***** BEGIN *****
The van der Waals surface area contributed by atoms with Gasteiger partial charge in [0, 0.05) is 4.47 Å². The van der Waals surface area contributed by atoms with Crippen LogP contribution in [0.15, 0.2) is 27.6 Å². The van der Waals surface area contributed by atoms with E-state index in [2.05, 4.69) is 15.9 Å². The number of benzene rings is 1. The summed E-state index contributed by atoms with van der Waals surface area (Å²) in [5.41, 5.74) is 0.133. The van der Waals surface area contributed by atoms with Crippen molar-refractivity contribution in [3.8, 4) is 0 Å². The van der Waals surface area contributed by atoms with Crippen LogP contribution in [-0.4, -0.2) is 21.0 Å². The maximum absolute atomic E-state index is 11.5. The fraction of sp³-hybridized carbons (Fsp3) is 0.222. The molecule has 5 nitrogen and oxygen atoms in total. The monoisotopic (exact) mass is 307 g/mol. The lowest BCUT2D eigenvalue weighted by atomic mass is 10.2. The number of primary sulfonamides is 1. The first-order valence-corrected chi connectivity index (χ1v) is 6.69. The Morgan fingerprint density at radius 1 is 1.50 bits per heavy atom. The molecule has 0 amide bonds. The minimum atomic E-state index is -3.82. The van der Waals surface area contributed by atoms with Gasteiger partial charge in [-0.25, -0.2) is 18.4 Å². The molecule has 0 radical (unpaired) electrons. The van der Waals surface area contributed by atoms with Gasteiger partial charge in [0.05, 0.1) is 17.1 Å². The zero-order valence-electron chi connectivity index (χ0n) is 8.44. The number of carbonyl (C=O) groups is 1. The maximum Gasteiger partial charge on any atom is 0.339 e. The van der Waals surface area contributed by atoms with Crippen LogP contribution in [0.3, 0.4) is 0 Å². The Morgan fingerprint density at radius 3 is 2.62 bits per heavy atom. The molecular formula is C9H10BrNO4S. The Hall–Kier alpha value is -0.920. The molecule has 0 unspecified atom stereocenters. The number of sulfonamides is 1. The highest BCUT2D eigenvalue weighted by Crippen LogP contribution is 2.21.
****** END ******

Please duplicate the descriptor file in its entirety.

The van der Waals surface area contributed by atoms with Gasteiger partial charge in [0, 0.05) is 4.47 Å². The van der Waals surface area contributed by atoms with Crippen LogP contribution in [0.15, 0.2) is 27.6 Å². The van der Waals surface area contributed by atoms with E-state index in [2.05, 4.69) is 15.9 Å². The number of benzene rings is 1. The summed E-state index contributed by atoms with van der Waals surface area (Å²) in [5.41, 5.74) is 0.133. The van der Waals surface area contributed by atoms with Crippen molar-refractivity contribution in [3.8, 4) is 0 Å². The van der Waals surface area contributed by atoms with Crippen LogP contribution in [-0.4, -0.2) is 21.0 Å². The maximum absolute atomic E-state index is 11.5. The fraction of sp³-hybridized carbons (Fsp3) is 0.222. The molecule has 5 nitrogen and oxygen atoms in total. The monoisotopic (exact) mass is 307 g/mol. The lowest BCUT2D eigenvalue weighted by atomic mass is 10.2. The number of primary sulfonamides is 1. The first-order valence-corrected chi connectivity index (χ1v) is 6.69. The Morgan fingerprint density at radius 1 is 1.50 bits per heavy atom. The molecule has 0 amide bonds. The minimum atomic E-state index is -3.82. The van der Waals surface area contributed by atoms with Gasteiger partial charge in [-0.25, -0.2) is 18.4 Å². The molecule has 0 radical (unpaired) electrons. The van der Waals surface area contributed by atoms with Gasteiger partial charge in [0.05, 0.1) is 17.1 Å². The zero-order valence-electron chi connectivity index (χ0n) is 8.44. The number of carbonyl (C=O) groups is 1. The maximum Gasteiger partial charge on any atom is 0.339 e. The van der Waals surface area contributed by atoms with Crippen LogP contribution in [0.3, 0.4) is 0 Å². The Morgan fingerprint density at radius 3 is 2.62 bits per heavy atom. The molecular formula is C9H10BrNO4S. The Hall–Kier alpha value is -0.920. The molecule has 0 unspecified atom stereocenters. The number of sulfonamides is 1. The highest BCUT2D eigenvalue weighted by Crippen LogP contribution is 2.21.